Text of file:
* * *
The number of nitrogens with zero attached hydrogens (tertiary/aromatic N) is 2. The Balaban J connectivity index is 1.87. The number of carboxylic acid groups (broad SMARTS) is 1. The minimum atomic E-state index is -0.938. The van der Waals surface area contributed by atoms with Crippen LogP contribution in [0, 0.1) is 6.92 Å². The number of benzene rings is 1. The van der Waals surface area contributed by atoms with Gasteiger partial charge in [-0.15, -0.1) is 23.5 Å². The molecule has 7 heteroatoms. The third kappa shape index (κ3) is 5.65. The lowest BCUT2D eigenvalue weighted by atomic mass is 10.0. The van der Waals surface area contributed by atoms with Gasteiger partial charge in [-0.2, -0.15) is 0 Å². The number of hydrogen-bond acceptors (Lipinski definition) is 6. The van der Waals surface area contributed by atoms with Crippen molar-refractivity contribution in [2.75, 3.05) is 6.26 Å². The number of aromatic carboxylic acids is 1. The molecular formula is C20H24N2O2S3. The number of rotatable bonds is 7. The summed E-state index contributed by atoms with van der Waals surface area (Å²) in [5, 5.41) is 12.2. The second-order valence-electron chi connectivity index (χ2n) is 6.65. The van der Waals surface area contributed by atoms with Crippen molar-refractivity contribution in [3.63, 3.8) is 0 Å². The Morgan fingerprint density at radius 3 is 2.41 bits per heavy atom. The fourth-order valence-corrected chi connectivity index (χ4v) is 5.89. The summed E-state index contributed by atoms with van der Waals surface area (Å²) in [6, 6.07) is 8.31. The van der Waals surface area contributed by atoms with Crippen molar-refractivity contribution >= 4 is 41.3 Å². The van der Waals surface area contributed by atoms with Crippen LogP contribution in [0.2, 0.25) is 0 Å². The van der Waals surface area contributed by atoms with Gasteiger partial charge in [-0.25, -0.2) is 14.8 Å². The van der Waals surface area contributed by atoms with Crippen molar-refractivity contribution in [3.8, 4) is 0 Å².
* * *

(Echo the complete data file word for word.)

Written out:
The number of nitrogens with zero attached hydrogens (tertiary/aromatic N) is 2. The Balaban J connectivity index is 1.87. The number of carboxylic acid groups (broad SMARTS) is 1. The minimum atomic E-state index is -0.938. The van der Waals surface area contributed by atoms with Crippen LogP contribution in [0, 0.1) is 6.92 Å². The number of benzene rings is 1. The van der Waals surface area contributed by atoms with Gasteiger partial charge in [-0.15, -0.1) is 23.5 Å². The molecule has 7 heteroatoms. The third kappa shape index (κ3) is 5.65. The lowest BCUT2D eigenvalue weighted by atomic mass is 10.0. The van der Waals surface area contributed by atoms with Gasteiger partial charge in [-0.2, -0.15) is 0 Å². The number of hydrogen-bond acceptors (Lipinski definition) is 6. The van der Waals surface area contributed by atoms with Crippen molar-refractivity contribution in [2.75, 3.05) is 6.26 Å². The number of aromatic carboxylic acids is 1. The molecular formula is C20H24N2O2S3. The number of rotatable bonds is 7. The summed E-state index contributed by atoms with van der Waals surface area (Å²) in [5, 5.41) is 12.2. The second-order valence-electron chi connectivity index (χ2n) is 6.65. The van der Waals surface area contributed by atoms with Crippen molar-refractivity contribution in [3.63, 3.8) is 0 Å². The Morgan fingerprint density at radius 3 is 2.41 bits per heavy atom. The fourth-order valence-corrected chi connectivity index (χ4v) is 5.89. The summed E-state index contributed by atoms with van der Waals surface area (Å²) in [6, 6.07) is 8.31. The van der Waals surface area contributed by atoms with Crippen molar-refractivity contribution >= 4 is 41.3 Å². The van der Waals surface area contributed by atoms with Crippen LogP contribution in [0.2, 0.25) is 0 Å². The van der Waals surface area contributed by atoms with Gasteiger partial charge in [-0.25, -0.2) is 14.8 Å². The van der Waals surface area contributed by atoms with Crippen molar-refractivity contribution in [3.8, 4) is 0 Å².